- Berkshire Hathaway’s IBM and Apple investments could mean that Buffett’s aversion to technology names is a thing of the past.
- Facebook’s strong financial position and return on invested capital profiles suggest a solid competitive advantage.
- Buffett is constantly looking for “elephant-size” investments and Facebook’s market capitalization fits this criteria.
In the past, Berkshire Hathaway (NYSE:BRK.A, NYSE:BRK.B) CEO Warren Buffett had said that he would not buy technology companies. This is mainly due to the fact that there is no real competitive advantage in the technology space, reflective of the dynamic landscape. An upcoming technology start-up could produce substantial gains and would later taper off due to a certain disruptive technology that the company did not anticipate.
Mr. Buffett prefers a traditional brick and mortar company that has a solid track record in profit generation, including consumer stalwarts such as Coca Cola (NYSE:KO) and P&G (NYSE:PG), retail names such as Walmart (NYSE:WMT) as well as famous financial services such as American Express (NYSE:AXP) and the General Electric Company (NYSE:GE). Additionally, these names are within his “circle of competence” giving him the confidence to hold these stocks for a very long time. His technology phobia could stem from his inability to predict the future of the technology landscape.
Recently, Mr. Buffett has started to purchase shares of International Business Machines (NYSE:IBM) after following the company for more than 50 years, implying that he has further expanded his knowledge and insights into the technology industry. Also, one of his investment lieutenants, Todd Combs or Ted Weschler has recently purchased Apple (NSDQ:AAPL) stock. Given that Mr. Buffett has delegated majority of the investment decisions, it would not be a surprise if these investment managers would be willing to consider Facebook stock as part of their investment portfolio.
How Facebook Stacks Up Against IBM and Apple
Despite being a relatively new company compared to other technology names, Facebook has built a durable competitive advantage over a short period of time. In fact, its network effect and brand equity have warded off competitors such as Google Plus and Myspace.
Table 1: Comparative FY 2015 Financial Highlights
|In US$ MM||Apple||IBM|
|Net Profit Margins||20.6%||22.9%||16.4%|
|Return on Invested Capital (%)||22.86%||31.32%||25.43%|
|Debt to Equity (x)||0.01x||0.45x||2.52x|
As shown in the above table, it seems that Facebook could easily match Apple and IBM in terms of profitability and returns. These double-digit returns on invested capital imply that these companies have entrenched solid competitive advantage that could potentially lead to higher share prices in the future.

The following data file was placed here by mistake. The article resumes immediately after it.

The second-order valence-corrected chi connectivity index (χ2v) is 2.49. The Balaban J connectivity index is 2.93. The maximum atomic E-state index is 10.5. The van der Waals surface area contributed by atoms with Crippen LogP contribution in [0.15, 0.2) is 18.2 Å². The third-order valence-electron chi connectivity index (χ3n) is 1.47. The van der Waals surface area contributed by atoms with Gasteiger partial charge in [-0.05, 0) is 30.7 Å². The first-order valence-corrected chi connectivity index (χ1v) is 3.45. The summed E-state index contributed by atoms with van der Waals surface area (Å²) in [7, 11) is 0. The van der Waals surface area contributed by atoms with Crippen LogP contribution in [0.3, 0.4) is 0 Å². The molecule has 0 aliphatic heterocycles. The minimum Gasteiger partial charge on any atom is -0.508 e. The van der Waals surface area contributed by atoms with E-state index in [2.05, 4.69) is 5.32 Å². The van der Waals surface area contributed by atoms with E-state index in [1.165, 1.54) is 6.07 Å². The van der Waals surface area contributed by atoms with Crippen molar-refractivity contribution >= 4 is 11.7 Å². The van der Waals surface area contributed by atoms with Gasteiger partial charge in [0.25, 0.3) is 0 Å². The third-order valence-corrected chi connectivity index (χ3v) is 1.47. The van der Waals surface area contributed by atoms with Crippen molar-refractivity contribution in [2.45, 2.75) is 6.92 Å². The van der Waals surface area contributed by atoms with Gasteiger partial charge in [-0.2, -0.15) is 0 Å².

Facebook's strong balance sheet compared to its peers should attract Berkshire Hathaway. Facebook has virtually no debt with sizable cash reserves, which are channeled to investment opportunities such as Instagram and WhatsApp; hence, further solidifying its lead in the social media space.
It should also be noted that Mr. Buffett loved traditional media companies due to the reader’s affinity towards the product. Similarly, people around the world are constantly checking on their Facebook app for recent news and events, creating an advertising platform, which can be likened to the traditional media companies.
Mr. Buffett is constantly looking for an investment that moves the needle given the massive size of his investment portfolio. In a roaring bull market, he usually stays in cash, unless he finds an investment opportunity difficult to refuse.
Facebook fits the criteria in terms of size. Its current market cap of around $366 billion has exceeded Berkshire Hathaway’s own market cap. It seems that the only obstacle why Mr. Buffett or his lieutenants would not buy Facebook shares is its valuation. It is currently priced at 61 times earnings, much higher than its industry valuation and S&P 500 average. It appears that it might take a while before Facebook will appear on the quarterly SEC filings of Berkshire Hathaway based on lofty valuations alone, notwithstanding the fact that Mr. Buffett has relaxed his stringent traditional P/E metrics while making an investment. However, all the investment criteria point to a future investment in Facebook stock by Berkshire Hathaway.
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